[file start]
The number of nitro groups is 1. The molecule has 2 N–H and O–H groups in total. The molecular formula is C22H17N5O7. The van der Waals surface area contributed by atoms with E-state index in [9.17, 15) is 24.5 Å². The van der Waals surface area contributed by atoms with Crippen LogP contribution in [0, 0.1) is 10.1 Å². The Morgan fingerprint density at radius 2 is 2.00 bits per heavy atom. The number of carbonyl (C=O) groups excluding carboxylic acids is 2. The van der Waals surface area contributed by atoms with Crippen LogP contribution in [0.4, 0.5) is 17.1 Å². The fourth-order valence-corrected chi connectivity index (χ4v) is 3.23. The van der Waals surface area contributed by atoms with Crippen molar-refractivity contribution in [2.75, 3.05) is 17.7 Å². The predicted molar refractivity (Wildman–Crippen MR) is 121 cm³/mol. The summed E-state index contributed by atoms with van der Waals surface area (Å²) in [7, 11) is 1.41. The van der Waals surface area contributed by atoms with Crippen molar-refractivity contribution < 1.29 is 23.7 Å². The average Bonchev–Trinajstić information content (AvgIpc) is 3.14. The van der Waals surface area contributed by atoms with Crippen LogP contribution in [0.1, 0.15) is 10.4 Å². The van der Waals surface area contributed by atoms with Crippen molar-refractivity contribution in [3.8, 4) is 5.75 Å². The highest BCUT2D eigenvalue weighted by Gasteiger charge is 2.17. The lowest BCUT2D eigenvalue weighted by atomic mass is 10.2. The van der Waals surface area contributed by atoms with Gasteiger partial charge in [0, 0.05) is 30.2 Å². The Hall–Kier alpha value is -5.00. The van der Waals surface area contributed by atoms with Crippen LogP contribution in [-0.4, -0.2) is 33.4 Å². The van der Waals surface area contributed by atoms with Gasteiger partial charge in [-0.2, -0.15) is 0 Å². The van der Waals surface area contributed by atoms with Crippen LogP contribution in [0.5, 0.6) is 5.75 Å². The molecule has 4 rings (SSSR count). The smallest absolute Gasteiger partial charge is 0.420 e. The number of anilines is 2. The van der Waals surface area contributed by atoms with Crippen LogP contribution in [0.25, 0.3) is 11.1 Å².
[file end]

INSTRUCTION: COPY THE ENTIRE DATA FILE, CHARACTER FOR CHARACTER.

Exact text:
The number of nitro groups is 1. The molecule has 2 N–H and O–H groups in total. The molecular formula is C22H17N5O7. The van der Waals surface area contributed by atoms with E-state index in [9.17, 15) is 24.5 Å². The van der Waals surface area contributed by atoms with Crippen LogP contribution in [0, 0.1) is 10.1 Å². The Morgan fingerprint density at radius 2 is 2.00 bits per heavy atom. The number of carbonyl (C=O) groups excluding carboxylic acids is 2. The van der Waals surface area contributed by atoms with Crippen LogP contribution in [0.4, 0.5) is 17.1 Å². The fourth-order valence-corrected chi connectivity index (χ4v) is 3.23. The van der Waals surface area contributed by atoms with Crippen molar-refractivity contribution in [2.75, 3.05) is 17.7 Å². The predicted molar refractivity (Wildman–Crippen MR) is 121 cm³/mol. The summed E-state index contributed by atoms with van der Waals surface area (Å²) in [7, 11) is 1.41. The van der Waals surface area contributed by atoms with Crippen molar-refractivity contribution < 1.29 is 23.7 Å². The average Bonchev–Trinajstić information content (AvgIpc) is 3.14. The van der Waals surface area contributed by atoms with Crippen LogP contribution in [0.1, 0.15) is 10.4 Å². The van der Waals surface area contributed by atoms with Crippen molar-refractivity contribution in [3.8, 4) is 5.75 Å². The highest BCUT2D eigenvalue weighted by Gasteiger charge is 2.17. The lowest BCUT2D eigenvalue weighted by atomic mass is 10.2. The van der Waals surface area contributed by atoms with Gasteiger partial charge in [0, 0.05) is 30.2 Å². The Hall–Kier alpha value is -5.00. The van der Waals surface area contributed by atoms with Crippen LogP contribution in [-0.4, -0.2) is 33.4 Å². The van der Waals surface area contributed by atoms with Gasteiger partial charge in [-0.2, -0.15) is 0 Å². The van der Waals surface area contributed by atoms with Crippen LogP contribution in [0.5, 0.6) is 5.75 Å². The molecule has 4 rings (SSSR count). The smallest absolute Gasteiger partial charge is 0.420 e. The number of anilines is 2. The van der Waals surface area contributed by atoms with Crippen LogP contribution in [0.25, 0.3) is 11.1 Å².